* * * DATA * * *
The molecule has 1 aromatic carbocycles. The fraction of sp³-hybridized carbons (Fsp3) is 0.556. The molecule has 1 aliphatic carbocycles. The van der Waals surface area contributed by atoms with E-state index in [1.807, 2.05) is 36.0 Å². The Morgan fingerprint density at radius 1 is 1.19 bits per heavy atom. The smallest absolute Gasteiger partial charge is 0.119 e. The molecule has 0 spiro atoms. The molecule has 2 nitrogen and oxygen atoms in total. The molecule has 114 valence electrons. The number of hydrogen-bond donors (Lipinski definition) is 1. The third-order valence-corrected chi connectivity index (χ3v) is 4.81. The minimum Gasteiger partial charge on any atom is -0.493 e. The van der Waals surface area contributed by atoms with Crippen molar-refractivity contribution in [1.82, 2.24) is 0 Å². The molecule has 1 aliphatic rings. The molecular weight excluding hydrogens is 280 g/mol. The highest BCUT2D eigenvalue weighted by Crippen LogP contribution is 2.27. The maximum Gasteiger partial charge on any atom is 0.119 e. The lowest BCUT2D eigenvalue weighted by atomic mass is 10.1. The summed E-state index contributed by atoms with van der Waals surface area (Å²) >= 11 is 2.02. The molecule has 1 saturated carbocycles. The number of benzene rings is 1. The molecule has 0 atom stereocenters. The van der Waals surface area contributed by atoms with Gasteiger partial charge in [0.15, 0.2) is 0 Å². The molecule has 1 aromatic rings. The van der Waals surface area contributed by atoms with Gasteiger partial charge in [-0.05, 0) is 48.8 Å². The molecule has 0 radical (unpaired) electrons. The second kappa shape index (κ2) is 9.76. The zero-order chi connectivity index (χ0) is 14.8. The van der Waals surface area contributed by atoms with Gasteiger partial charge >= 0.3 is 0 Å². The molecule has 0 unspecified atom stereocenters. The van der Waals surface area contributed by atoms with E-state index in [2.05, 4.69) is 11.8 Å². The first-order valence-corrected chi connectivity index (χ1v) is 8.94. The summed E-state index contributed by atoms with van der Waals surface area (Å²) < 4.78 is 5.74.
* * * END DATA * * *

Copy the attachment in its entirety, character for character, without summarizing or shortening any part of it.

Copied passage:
The molecule has 1 aromatic carbocycles. The fraction of sp³-hybridized carbons (Fsp3) is 0.556. The molecule has 1 aliphatic carbocycles. The van der Waals surface area contributed by atoms with E-state index in [1.807, 2.05) is 36.0 Å². The Morgan fingerprint density at radius 1 is 1.19 bits per heavy atom. The smallest absolute Gasteiger partial charge is 0.119 e. The molecule has 0 spiro atoms. The molecule has 2 nitrogen and oxygen atoms in total. The molecule has 114 valence electrons. The number of hydrogen-bond donors (Lipinski definition) is 1. The third-order valence-corrected chi connectivity index (χ3v) is 4.81. The minimum Gasteiger partial charge on any atom is -0.493 e. The van der Waals surface area contributed by atoms with Crippen molar-refractivity contribution in [1.82, 2.24) is 0 Å². The molecule has 1 aliphatic rings. The molecular weight excluding hydrogens is 280 g/mol. The highest BCUT2D eigenvalue weighted by Crippen LogP contribution is 2.27. The maximum Gasteiger partial charge on any atom is 0.119 e. The lowest BCUT2D eigenvalue weighted by atomic mass is 10.1. The summed E-state index contributed by atoms with van der Waals surface area (Å²) >= 11 is 2.02. The molecule has 1 saturated carbocycles. The number of benzene rings is 1. The molecule has 0 atom stereocenters. The van der Waals surface area contributed by atoms with Gasteiger partial charge in [0.15, 0.2) is 0 Å². The molecule has 1 aromatic rings. The van der Waals surface area contributed by atoms with Gasteiger partial charge in [-0.05, 0) is 48.8 Å². The molecule has 0 radical (unpaired) electrons. The second kappa shape index (κ2) is 9.76. The zero-order chi connectivity index (χ0) is 14.8. The van der Waals surface area contributed by atoms with Gasteiger partial charge >= 0.3 is 0 Å². The molecule has 0 unspecified atom stereocenters. The van der Waals surface area contributed by atoms with E-state index in [2.05, 4.69) is 11.8 Å². The first-order valence-corrected chi connectivity index (χ1v) is 8.94. The summed E-state index contributed by atoms with van der Waals surface area (Å²) < 4.78 is 5.74.